budget – a plan for managing a person’s income and expenses
income – money a person gets from working or selling goods and services
expense – the costs a persons has for goods and services they buy
profits – the money made by a business after paying all expenses
scarcity – a shortage of a resource 
entrepreneur – a person who starts a business

Related Vocabulary

  • earning
  • spending
  • donating
  • market
  • saving
Unit Assessment Items System Resources

Show this message:

Unit Assessment Items that have been published by your district may be accessed through Search All Components in the District Resources tab. Assessment items may also be found using the Assessment Center if your district has granted access to that tool.

System Resources may be accessed through Search All Components in the District Resources Tab.


TAUGHT DIRECTLY TEKS

TEKS intended to be explicitly taught in this unit.

TEKS/SE Legend:

  • Knowledge and Skills Statements (TEKS) identified by TEA are in italicized, bolded, black text.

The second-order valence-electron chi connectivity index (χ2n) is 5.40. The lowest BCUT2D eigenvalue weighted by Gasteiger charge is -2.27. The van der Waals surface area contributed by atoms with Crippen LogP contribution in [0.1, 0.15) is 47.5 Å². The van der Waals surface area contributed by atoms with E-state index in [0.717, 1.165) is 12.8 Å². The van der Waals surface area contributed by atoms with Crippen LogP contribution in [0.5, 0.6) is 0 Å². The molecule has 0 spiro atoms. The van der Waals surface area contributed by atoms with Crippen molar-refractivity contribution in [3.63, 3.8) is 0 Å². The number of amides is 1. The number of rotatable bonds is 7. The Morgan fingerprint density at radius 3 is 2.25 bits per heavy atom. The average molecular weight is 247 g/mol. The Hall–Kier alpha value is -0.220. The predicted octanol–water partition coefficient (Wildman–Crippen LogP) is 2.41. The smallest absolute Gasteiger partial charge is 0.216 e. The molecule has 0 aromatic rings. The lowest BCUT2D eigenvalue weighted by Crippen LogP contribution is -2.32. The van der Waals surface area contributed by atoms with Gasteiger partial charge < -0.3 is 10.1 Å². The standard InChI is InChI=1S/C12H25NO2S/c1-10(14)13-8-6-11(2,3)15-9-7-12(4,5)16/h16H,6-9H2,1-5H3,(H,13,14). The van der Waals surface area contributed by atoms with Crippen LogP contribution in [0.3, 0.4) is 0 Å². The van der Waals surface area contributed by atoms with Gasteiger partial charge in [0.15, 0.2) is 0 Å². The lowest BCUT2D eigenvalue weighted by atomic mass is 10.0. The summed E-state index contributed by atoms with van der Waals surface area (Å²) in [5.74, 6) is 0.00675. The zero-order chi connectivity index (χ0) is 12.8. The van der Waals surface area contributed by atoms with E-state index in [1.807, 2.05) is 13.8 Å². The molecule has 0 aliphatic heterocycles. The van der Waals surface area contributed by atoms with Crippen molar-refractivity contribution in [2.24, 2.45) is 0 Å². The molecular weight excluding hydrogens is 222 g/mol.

• Student Expectations (TEKS) identified by TEA are in bolded, black text.
  • Portions of the Student Expectations (TEKS) that are not included in this unit but are taught in previous or future units are indicated by a strike-through.

Specificity Legend:

  • Supporting information / clarifications (specificity) written by TEKS Resource System are in blue text.
TEKS# SE# TEKS SPECIFICITY
3 Economics.
3.6 Economics. The student understands the purposes of earning, spending, saving, and donating money. The student is expected to:
3.6A Identify ways of earning, spending, saving, and donating money.

Identify

WAYS OF EARNING, SPENDING, SAVING AND DONATING MONEY

Including, but not limited to:

  • Earning – providing a paid service, completing a paid job, interest from saving
    • Examples for students include taking out the trash, taking care of a pet, cleaning your bedroom
  • Saving – setting aside money, either in a savings account or piggy bank, earned or given for future use